And you work in the United States, one of the very few developed countries in the world without a national policy for paid maternity leave.
Your maternity leave will likely be a mixed bag of time off. Short-term disability leave, employer-paid vacation and sick leave, paid parental leave (uncommon), and unpaid leave may be part of your maternity leave mix–or not.
To make the most of it, you’ll want to surface the facts and plan ahead to develop a custom maternity leave for yourself.
And because bonding, breastfeeding and even behavior are influenced by the degree of mother-infant contact in the early months, I encourage you to explore creative options for extending your maternity leave which meet the needs of both you and your employer.
Consider these steps, then follow the link to Max Maternity Leave, a free planning resource for developing and negotiating a plan for extended leave.
Understand the basics of maternity leave in United States
Many new mothers-to-be are surprised to learn that there are no US laws requiring paid maternity leave. Family & Medical Leave Act allows for job protection and unpaid leave, and not everyone is eligible. These hard facts are all the more reason to develop your plans early and to prepare yourself to negotiate a maternity leave which meets your needs.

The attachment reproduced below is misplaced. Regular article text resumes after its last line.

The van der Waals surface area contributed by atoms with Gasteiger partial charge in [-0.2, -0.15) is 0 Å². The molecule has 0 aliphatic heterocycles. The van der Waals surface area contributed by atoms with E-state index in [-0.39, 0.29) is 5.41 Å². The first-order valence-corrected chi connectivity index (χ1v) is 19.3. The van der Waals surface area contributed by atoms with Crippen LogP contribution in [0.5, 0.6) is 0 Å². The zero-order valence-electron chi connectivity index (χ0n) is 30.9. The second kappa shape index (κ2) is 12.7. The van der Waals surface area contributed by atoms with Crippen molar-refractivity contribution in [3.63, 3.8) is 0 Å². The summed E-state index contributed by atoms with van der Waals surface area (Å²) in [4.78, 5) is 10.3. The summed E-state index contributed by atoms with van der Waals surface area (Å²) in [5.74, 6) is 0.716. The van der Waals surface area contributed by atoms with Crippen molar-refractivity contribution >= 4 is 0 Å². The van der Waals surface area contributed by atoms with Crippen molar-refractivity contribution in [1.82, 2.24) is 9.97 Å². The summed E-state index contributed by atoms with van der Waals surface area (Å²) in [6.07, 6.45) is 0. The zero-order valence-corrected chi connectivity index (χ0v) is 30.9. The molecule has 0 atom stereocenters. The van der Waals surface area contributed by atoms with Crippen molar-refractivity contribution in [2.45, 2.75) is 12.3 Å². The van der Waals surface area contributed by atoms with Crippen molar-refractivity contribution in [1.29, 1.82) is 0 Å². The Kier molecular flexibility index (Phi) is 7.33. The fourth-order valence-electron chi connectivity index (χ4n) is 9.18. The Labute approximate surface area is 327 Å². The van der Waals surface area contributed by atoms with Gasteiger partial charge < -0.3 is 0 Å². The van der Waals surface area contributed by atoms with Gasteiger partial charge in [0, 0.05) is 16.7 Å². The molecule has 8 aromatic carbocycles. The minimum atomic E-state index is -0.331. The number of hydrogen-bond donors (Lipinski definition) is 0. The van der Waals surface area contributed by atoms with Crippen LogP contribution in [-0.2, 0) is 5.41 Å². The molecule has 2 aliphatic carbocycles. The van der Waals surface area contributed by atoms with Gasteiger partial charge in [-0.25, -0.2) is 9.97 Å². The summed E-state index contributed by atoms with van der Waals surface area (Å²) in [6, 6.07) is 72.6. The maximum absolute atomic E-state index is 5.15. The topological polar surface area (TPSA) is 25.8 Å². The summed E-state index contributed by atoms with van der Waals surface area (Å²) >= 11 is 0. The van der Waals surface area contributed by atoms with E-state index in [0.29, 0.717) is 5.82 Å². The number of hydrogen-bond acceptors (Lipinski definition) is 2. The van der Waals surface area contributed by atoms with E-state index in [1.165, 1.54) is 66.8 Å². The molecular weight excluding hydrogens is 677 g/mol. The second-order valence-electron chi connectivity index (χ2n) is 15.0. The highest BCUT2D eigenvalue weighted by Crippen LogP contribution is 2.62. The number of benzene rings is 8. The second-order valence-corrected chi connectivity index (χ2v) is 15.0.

Know the number of weeks of leave to which you are entitled
By employer policy or law, or both, you may be entitled to a unpaid or paid leave that ranges from zero (yes, 0!) to 12 or more weeks.
Each woman’s maternity leave is different, requiring you to figure the number of weeks that matches your unique set of circumstances.
The length of your maternity leave depends on several variables including, the state you work in, the size of your employer, the tenure of your employment, your employer’s paid and unpaid leave policies, and your employer’s short-term disability policy.
Know the number of weeks of leave you want
Women sometimes forget that virtually everything is negotiable. Just because something is stated or in writing, doesn’t mean you can’t have something different. In this case, you can ask for more maternity leave than what the policy allows.
In fact, after following the strategies found in Max Maternity Leave, some women have received paid leave where there was no policy for it. Others received more time off than was customary. You too can make off-the-policy requests if you have a strategic plan to negotiate for them.
Be proactive by presenting a written maternity leave plan
Your manager is likely to have unspoken doubts about whether you will actually return to the job after your baby arrives, so a prepared maternity leave plan provides him or her with some assurance of your intention to return to work.
And while your manager is ultimately responsible for managing the reassignment of your work during your maternity leave, presenting a written proposal shows you are taking a collaborative approach.